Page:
Hey there, time traveller!
This article was published 28/6/2013 (1483 days ago), so information in it may no longer be current.
A little paper held a very big birthday party last week in Winnipeg.
This newspaper's readers are familiar with La Liberté -- the little French weekly which shares a column en franßais every weekend in these pages. It has a circulation of about 6,000.
It was La Liberté's 100th birthday, and editor and publisher Sophie Gaulin pulled out all the stops, even inviting big-city newspaper editors from across the country to join the celebrations.
They did, and they were wowed.
And as the thank-you notes continue to roll in, from New Brunswick to Vancouver, I can't help thinking what a tour de force this was -- not just for La Libert©, but for Winnipeg and its francophone community.
Sometimes it takes someone from the outside, like Gaulin -- a native of Bordeaux, France -- to make you realize just how much there is to celebrate these days here in Winnipeg.
In honour of the centennial, Gaulin decided to create a new association for editors of centenary newspapers, and convinced me and many other Winnipeggers to help her put it together, and host it here.
The result was a national journalism symposium at St. Boniface University June 25, followed by the founding -- by about 30 newspaper editors, French and English -- of the new Centenary Newspapers of Canada/Journaux Centenaires du Canada.
The local, national and international French media covered the event extensively, but not the anglophone media. This is normal. We don't often cover media events; it's generally scorned as 'navel-gazing' in the trade.
But as Gaulin earnestly explained to the bemused reporter covering the event for Agence France Presse, the choice of venue for the CNC/JCC's birth was highly symbolic. It was held at Chez Sophie sur le pont, on the bridge that links francophone St. Boniface to the rest of Winnipeg, just as the new bilingual editors' association will create new links across the country.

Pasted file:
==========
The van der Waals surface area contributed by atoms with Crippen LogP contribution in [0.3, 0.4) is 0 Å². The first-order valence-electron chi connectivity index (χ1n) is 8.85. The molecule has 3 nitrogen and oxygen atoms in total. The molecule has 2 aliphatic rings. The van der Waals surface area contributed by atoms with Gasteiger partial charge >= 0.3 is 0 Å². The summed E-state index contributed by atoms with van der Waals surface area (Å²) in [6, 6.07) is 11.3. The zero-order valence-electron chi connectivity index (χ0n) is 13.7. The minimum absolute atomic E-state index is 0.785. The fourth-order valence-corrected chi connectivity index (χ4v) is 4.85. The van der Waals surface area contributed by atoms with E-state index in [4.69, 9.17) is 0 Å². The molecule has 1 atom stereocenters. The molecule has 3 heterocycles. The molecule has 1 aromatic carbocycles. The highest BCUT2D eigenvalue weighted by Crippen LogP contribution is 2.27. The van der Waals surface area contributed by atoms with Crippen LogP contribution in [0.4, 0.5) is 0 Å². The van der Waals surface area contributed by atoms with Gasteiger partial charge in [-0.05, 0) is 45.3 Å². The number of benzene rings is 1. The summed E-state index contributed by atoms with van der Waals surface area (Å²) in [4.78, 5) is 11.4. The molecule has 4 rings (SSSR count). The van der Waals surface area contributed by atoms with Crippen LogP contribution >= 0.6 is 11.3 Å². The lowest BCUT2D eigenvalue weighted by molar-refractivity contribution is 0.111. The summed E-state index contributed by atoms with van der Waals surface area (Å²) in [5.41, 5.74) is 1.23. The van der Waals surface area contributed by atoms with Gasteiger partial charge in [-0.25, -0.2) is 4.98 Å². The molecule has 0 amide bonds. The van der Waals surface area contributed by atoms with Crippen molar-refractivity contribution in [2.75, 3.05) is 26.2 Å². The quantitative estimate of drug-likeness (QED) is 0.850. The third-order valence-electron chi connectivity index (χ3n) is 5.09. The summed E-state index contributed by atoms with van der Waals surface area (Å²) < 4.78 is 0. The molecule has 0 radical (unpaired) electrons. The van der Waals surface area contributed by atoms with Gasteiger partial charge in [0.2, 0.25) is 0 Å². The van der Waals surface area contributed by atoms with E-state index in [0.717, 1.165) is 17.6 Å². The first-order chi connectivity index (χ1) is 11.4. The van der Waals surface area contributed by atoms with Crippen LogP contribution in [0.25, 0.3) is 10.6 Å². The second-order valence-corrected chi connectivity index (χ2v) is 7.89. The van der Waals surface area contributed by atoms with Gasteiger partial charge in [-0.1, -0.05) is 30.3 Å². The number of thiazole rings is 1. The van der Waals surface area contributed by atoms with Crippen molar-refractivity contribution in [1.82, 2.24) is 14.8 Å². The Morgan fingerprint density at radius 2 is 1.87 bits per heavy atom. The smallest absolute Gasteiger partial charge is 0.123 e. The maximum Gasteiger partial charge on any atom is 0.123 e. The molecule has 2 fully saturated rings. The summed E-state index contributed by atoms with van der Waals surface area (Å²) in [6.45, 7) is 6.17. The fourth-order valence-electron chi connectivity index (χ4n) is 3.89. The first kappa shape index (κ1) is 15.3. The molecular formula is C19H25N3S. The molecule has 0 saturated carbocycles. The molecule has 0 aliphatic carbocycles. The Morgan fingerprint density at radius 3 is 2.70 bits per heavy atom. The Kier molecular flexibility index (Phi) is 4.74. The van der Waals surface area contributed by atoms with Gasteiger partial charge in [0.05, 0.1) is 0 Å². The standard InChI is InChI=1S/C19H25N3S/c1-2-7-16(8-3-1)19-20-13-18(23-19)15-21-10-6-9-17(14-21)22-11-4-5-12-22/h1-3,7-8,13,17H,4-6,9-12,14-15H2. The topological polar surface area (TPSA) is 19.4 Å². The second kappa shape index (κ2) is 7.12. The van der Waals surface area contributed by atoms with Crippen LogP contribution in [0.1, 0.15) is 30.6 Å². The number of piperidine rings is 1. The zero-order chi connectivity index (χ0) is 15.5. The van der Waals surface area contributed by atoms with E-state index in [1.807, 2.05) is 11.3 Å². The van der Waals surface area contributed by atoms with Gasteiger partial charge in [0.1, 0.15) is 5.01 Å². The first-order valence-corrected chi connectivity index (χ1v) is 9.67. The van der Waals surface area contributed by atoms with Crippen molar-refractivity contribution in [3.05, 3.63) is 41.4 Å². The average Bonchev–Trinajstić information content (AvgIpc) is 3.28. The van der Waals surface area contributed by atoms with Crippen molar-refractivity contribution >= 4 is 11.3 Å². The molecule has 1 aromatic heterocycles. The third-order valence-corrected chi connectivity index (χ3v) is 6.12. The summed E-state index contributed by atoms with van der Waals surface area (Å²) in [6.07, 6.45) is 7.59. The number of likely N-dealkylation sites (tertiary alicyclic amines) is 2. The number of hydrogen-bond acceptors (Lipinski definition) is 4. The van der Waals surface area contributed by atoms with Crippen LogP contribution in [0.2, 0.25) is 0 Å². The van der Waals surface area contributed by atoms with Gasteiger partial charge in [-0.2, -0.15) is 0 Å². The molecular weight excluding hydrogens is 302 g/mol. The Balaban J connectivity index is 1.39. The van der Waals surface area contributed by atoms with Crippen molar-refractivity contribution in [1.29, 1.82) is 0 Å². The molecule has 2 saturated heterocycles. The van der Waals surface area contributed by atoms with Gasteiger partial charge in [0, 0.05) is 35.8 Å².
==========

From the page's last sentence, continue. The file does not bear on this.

Gaulin joked she has learned to "go big or go home" here, since arriving in the province just six years ago, and she exceeded all expectations.
She's heard all the jokes about Winnipeg, and finds it irritating to have to continually explain to skeptics -- many from here -- why she actually prefers living in Winnipeg to Bordeaux.
Yes, even in winter.
She knew this was the opportunity of a lifetime to showcase Winnipeg and its vibrant francophone community to opinion-makers from across Canada, from the Globe and Mail to La Presse, from Le Devoir to the Vancouver Province.
So she and her tiny but formidable team also arranged to have CEO Stuart Murray tour the editors through the not-yet-opened Canadian Museum for Human Rights.
She persuaded Stephane and Sophie Wild to open up their unique new restaurant over the Red River for the editors to hold their inaugural meeting.
And the coup de grace was a sold-out gala at the newly restored Metropolitan Entertainment Centre, beautifully decked out for dinner and a show, and packed full of proud Franco-Manitobans.
The show featured some of the city's best musicians, from Daniel Roy to Edmond Dufort to Marie-Jos©e Dandeneau and Les Surveillantes. It was emceed by local celebrity Vincent Dureault.
Typical of our two solitudes, none of these names are familiar to anglo Winnipeg.
But the show and the music were so spectacular the big-city editors rose to their feet at the end to give Gaulin, and in essence the community she loves, a standing ovation.
As their thank-yous continue to roll in, I am struck by how surprised they all are.
The editors from Qu©bec are surprised Manitoba has such a large French community; that the people here are so warm and friendly; that their passion for the French language and culture is so strong. They discovered another home.
"You showed us a magical time, from the airport shuttle upon our arrival to the last notes of the gala," wrote Jos©e Boileau, the editor in chief of Le Devoir. "You have inspired me to return to Winnipeg."
The editors from the rest of Canada are all exclaiming, too -- over how Winnipeg was so welcoming, and looked so dynamic and successful. Yes, this is a surprise to them. And yes, they, too, have vowed to return.
So bravo, Sophie Gaulin, for shining a light on the good things we share.
And bravo to the little French paper La Libert©, whose very big birthday party became a gift to us all.
Margo Goodhand is a former editor of the Winnipeg Free Press.